10 Years On: Revisiting Kid A

There are great albums.  There are seminal albums.  There are divisive albums.  There are underestimated albums.

Radiohead’s Kid A manages to be all of them in one mesmerizing album.

10 years is an interesting vantage point.  Sure, it’s an arbitrary period of time that stands out only because we evolved relying on a base ten numeric system, but it’s still a good place for us to take stock and look back.

It’s been a little more than 10 years since the release of Kid A, the follow up to Radiohead’s groundbreaking OK Computer, which is still my favorite Radiohead album.  Truth be told, Kid A is my 3rd favorite Radiohead album, after OKC and Amnesiac, but it’s all merely a matter of degrees on a scale of fanatical obsession, so the difference is rather nominal.

If you want the history on the album, look it up on Wikipedia.  If you want a lengthy discussion of its place in musical history, I’m sure that exists.  Look elsewhere.

This is about my personal perception of the album, how I first came to it, how I first experienced it, and my reactions to it now.

I first started listening to Radiohead in the wake of Amnesiac‘s release.  My oldest brother was (and is) a huge fan and he was attempting to get me into the band by letting me borrow his albums.  I listened to The Bends and OK Computer first, as well as his bootlegs of the import EP, ‘Itch’.  It wasn’t until the summer after my first year of college that I traversed into the “weird” albums, Kid A and Amnesiac.

I borrowed Amnesiac first (which probably explains why I’m partial to that version of “Morning Bell”, a nearly sacrilegious stance among diehard Radiohead fans), and then embarked into Kid A territory.  My brother was one of those people who didn’t fully go with Radiohead on these divergences.  He liked Radiohead when they rocked, he liked them in the expansive, mindbending realms of OK Computer, but the less pop-oriented (pop being shorthand for all music that is meant for general consumption, not just Backstreet Boys and Britney Spears) natures of these two albums was a barrier for him, as it was for a great deal of fans and some critics (I suspect many critics who did praise this album did so just so as not to be seen as someone who didn’t “get it”).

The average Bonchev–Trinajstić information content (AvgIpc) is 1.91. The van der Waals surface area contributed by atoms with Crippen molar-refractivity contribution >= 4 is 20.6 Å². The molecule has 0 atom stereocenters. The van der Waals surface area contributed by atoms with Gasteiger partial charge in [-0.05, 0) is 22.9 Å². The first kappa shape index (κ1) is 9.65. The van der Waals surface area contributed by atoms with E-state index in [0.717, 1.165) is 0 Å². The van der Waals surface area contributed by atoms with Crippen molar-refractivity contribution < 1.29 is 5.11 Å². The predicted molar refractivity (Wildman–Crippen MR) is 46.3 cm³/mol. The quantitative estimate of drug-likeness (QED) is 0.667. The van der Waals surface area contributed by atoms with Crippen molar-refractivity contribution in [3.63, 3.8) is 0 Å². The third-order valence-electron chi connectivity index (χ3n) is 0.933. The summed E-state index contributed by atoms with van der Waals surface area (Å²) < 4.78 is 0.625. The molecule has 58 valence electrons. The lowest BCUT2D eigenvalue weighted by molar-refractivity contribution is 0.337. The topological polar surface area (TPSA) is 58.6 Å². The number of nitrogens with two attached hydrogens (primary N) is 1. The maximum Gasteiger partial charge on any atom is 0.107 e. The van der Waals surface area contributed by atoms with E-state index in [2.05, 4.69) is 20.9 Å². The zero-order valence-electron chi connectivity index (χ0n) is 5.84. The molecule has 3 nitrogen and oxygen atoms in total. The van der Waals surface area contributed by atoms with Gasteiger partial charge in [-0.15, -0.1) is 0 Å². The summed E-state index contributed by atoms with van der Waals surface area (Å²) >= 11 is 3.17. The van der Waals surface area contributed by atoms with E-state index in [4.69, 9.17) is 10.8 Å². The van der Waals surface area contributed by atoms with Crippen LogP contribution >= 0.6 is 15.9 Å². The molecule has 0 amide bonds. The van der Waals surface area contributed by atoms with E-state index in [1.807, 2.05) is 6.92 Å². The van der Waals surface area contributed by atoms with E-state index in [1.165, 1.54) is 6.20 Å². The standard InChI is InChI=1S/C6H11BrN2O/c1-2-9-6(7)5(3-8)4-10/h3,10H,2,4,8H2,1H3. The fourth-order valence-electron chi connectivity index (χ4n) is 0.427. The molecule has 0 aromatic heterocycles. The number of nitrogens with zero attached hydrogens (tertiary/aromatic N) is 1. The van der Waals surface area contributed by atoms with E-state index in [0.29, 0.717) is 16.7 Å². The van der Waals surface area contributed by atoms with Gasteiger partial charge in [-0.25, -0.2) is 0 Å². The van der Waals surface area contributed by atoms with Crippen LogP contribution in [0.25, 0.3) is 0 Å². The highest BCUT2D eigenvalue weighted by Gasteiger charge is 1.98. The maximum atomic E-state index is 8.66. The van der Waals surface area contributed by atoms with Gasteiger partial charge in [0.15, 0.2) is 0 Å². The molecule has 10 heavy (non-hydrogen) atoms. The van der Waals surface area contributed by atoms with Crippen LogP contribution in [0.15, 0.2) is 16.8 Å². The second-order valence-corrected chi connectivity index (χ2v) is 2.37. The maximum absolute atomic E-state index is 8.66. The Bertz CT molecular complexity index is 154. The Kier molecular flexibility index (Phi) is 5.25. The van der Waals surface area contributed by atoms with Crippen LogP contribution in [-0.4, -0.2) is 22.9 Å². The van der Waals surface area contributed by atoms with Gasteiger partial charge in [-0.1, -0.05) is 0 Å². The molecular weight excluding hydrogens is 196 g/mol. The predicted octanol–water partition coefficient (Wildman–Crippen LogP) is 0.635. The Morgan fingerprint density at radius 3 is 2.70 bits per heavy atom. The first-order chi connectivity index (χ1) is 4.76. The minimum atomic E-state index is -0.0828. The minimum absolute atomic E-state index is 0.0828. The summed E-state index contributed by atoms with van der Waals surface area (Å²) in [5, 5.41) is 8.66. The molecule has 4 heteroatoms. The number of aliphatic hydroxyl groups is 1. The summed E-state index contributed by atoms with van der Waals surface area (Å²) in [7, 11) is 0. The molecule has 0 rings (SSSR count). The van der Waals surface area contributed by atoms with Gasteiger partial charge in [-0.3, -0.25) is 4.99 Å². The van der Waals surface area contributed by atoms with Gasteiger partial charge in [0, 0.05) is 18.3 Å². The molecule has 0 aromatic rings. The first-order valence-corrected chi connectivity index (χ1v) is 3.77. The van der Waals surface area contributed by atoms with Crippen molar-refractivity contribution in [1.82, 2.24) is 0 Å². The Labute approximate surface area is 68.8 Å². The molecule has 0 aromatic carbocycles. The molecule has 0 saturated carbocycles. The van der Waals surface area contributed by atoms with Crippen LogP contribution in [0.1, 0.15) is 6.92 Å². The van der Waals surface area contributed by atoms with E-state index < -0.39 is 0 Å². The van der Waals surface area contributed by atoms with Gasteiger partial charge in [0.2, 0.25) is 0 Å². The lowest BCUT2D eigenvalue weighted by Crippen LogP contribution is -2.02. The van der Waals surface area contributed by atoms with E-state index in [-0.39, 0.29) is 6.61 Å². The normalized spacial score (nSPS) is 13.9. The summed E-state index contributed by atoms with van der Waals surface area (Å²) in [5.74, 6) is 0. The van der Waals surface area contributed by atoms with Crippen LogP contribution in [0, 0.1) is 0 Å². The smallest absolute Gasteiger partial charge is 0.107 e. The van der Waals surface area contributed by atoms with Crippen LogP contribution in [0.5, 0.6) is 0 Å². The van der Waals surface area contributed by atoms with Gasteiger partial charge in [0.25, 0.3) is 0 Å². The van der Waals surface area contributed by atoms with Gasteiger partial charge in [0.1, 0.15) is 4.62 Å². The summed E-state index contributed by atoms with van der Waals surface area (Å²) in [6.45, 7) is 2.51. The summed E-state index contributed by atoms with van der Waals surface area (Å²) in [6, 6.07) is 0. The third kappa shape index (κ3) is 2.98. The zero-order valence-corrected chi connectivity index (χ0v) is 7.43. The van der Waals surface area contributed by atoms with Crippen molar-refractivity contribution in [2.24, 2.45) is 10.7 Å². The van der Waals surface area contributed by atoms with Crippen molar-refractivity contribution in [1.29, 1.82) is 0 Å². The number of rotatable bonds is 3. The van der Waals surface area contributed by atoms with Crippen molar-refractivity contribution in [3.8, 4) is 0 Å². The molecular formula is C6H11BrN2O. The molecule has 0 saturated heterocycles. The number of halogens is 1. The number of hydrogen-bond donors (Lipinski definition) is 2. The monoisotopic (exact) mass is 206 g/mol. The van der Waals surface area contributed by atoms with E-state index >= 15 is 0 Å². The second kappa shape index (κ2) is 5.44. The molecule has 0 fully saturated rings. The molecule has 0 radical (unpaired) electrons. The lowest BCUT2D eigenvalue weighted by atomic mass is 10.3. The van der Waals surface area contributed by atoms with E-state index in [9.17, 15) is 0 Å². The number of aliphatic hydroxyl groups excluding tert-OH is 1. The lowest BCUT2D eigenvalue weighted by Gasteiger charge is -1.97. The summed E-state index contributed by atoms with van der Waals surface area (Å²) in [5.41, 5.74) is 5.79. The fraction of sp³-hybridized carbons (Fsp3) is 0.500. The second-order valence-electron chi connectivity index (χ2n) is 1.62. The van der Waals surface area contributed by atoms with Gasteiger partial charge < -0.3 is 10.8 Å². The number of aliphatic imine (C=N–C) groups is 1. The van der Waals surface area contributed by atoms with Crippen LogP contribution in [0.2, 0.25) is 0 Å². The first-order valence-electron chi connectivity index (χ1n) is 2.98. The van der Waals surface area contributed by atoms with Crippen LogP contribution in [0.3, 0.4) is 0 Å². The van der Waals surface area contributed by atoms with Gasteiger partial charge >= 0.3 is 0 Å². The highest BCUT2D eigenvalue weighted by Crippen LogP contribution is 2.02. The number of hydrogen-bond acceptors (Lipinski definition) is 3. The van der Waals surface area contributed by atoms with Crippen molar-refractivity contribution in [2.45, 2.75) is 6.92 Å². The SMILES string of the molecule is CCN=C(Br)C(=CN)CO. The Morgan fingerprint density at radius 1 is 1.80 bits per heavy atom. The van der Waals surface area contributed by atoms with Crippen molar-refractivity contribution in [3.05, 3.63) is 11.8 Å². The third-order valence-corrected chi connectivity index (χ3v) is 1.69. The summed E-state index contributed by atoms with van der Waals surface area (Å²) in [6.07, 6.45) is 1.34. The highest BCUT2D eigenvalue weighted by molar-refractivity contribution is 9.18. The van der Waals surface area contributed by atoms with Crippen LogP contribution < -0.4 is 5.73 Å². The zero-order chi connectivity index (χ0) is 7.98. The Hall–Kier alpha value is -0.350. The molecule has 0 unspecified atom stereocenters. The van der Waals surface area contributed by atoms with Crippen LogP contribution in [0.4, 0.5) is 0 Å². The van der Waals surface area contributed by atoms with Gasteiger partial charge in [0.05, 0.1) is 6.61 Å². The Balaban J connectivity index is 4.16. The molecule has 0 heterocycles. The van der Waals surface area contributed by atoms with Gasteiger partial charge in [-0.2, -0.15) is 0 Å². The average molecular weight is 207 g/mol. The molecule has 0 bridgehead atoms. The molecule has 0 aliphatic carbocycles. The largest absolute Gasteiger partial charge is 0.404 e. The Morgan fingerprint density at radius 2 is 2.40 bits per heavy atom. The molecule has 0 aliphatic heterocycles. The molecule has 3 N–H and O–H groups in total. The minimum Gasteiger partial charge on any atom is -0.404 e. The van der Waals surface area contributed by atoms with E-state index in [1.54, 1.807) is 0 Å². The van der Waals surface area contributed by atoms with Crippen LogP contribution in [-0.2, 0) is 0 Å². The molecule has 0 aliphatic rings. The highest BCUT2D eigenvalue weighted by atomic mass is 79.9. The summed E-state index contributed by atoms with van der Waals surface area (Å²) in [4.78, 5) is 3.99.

Kid A kicks off with three songs in a row that let their freak flag fly.  “Everything In Its Right Place” begins with cool, digital piano work and Thom Yorke’s voice shimmering in a dispassionate haze.  Eventually the background fills with a second version of his voice, distorted and disembodied, as well as all manner of glitches and scratches, sounding like a song playing over its own remix.  And then there are the lyrics.  What the hell do they even mean?  Well, again, you can find dissections of all of Radiohead’s generally obtuse lyrics all over the interwebs.  For my purposes, though, I’ll just say, “Yesterday I woke up sucking a lemon” is one of my favorite lines ever, and I have no idea what it means.  I wish I could find more reasons to post it as my Facebook status.